Monday, February 23, 2009

This is the Way to Deal With the Banks

From the WSJ:

Given the limited scope U.S. authorities have for increasing the public debt burden without adverse asset market responses, it is best to forget about tax cuts or public spending increases. Instead, the available fiscal resources should be focused on restoring the flow of credit to nonfinancial enterprises and, to a lesser extent, to households (most of which are already over-indebted and should not be encouraged to spend more).

Rather than wasting the $1.4 trillion of public funds it would take to restore (according to NYU economist Nouriel Roubini's estimate) the capitalization of the U.S. banking sector to its fall 2008 level, it would be better to use public money to capitalize new banks that don't suffer from an overhang of past bad investments and loans -- and to guarantee new borrowing or new loans and investment by these banks. This "good bank" model achieves this by identifying the systemically important banks that are kept afloat only by past, present and anticipated future public financial support ("bad banks") and taking their banking licenses away.

The "stress test" proposed by Mr. Geithner for major banks (assets in excess of $100 billion) could be used to gather the necessary information to identify the bad banks. New banks, capitalized by the government (possibly with private co-financing) would take the deposits of the bad banks and purchase the good assets from the bad banks. Future government support, through guarantees or other means, would be focused exclusively on new lending and new borrowing by the new good banks and those old banks that passed the stress test.

The legacy bad banks would not be allowed to make new investments or new loans and would simply manage the inherited stocks of assets in the interest of their owners. They sink or swim on their own. If they fail, their unsecured creditors can figure out what to do with the bad assets

I have several issues with nationalization: who do you nationalize, how do you do it to minimize market disruption and how do you prevent political corruption from entering into the picture after you do it. The above plan comes much closer to addressing my concerns.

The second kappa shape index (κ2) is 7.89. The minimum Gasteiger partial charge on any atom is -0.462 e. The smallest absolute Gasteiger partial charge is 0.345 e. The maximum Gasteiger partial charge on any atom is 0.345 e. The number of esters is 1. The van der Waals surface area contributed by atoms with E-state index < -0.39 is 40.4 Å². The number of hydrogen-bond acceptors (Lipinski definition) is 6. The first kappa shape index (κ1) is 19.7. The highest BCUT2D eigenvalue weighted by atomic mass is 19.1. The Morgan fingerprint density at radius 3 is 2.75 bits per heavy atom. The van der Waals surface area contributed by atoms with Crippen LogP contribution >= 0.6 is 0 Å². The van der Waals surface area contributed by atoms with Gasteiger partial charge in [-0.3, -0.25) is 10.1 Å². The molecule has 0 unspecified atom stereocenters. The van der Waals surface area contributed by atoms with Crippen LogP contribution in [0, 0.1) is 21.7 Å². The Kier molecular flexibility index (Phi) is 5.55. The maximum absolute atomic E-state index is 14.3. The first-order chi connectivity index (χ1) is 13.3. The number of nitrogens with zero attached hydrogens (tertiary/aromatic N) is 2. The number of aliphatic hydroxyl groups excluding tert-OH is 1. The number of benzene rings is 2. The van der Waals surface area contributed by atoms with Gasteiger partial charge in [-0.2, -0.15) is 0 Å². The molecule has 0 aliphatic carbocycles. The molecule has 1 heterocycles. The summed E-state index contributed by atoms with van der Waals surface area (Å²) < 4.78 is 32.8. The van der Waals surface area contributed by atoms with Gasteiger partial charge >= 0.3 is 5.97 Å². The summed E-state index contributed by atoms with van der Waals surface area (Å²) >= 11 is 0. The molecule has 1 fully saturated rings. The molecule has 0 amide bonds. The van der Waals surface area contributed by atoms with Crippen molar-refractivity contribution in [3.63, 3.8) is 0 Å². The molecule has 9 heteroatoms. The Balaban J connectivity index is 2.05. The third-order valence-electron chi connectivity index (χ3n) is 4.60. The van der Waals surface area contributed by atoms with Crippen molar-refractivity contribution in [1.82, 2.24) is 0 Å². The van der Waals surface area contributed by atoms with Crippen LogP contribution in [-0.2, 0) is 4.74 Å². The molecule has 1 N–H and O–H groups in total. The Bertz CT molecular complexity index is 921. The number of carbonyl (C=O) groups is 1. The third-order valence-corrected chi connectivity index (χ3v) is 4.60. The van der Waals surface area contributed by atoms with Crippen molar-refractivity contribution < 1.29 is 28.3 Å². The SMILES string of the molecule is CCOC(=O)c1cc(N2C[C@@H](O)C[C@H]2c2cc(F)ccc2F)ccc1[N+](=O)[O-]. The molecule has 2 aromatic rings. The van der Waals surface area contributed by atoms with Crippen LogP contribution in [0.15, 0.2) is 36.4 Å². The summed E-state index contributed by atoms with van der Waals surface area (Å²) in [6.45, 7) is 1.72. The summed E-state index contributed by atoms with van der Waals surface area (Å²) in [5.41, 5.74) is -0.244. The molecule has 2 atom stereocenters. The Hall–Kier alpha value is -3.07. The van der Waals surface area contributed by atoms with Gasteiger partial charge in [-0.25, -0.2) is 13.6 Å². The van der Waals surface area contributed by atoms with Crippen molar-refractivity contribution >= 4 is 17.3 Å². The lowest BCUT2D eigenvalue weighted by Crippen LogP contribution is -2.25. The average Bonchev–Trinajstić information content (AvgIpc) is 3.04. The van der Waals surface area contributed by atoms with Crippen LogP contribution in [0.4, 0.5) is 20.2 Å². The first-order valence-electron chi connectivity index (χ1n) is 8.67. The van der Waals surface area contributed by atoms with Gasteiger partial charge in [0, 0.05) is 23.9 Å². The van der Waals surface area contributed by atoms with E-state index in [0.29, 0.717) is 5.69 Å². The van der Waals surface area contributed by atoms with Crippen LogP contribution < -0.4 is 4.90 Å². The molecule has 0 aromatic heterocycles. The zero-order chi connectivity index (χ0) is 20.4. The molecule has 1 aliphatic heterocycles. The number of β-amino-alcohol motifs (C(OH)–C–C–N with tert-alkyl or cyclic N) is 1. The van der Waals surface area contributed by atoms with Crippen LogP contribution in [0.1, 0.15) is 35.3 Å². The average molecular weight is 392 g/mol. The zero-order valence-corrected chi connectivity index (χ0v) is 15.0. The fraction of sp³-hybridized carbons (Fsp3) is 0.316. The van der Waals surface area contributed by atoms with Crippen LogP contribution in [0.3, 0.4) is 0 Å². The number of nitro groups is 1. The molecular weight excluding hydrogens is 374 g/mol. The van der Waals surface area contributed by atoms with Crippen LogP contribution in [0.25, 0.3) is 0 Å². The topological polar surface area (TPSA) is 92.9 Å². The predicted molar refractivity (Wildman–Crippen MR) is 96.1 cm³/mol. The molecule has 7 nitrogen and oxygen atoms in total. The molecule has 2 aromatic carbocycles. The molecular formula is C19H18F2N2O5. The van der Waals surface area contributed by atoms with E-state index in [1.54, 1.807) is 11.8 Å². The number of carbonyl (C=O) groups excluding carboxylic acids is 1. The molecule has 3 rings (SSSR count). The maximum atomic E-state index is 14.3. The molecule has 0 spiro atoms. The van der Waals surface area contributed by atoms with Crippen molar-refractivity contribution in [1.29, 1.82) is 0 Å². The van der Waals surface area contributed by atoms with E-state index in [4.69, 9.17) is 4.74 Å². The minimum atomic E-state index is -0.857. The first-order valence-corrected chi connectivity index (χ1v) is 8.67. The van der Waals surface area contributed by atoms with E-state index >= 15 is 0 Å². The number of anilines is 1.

First, I always liked the stress test idea. The Treasury has to go into all of the big banks and take a look at all their books in detail. And no party involved can pull any punches. In addition, the more a party tries to obfuscate the truth, the more trouble they are in. I've always thought this was the best way to figure out who gets help. In other words -- we know how to find out who.

How is a big issue. The markets are already reeling from the threat of nationalization. Every time it gets brought up, the markets tank. This was cited as a primary reason for last week's market instability. In other words, the actual process of shifting from private to public ownership is an issue.

Now enter the above plan. I would personally use the remaining TARP money to make one big bank. Then I would stress test all the money center banks at the same time and come out with a report on all of them at the same time. Force them to sell their good assets to the one good bank and let the dregs remain in the old banks. If you do this over a short time period -- say 2-4 weeks -- you can end this problem pretty quickly.

The main reason I like the idea of one big bank is there is only one bank to monitor. That's been a huge issue for me with the idea of nationalizing the banks -- the idea that we would still have all of these banks to perform oversight on. With one big bank we just have one bank to monitor which is a much easier task. For me, it makes much more sense.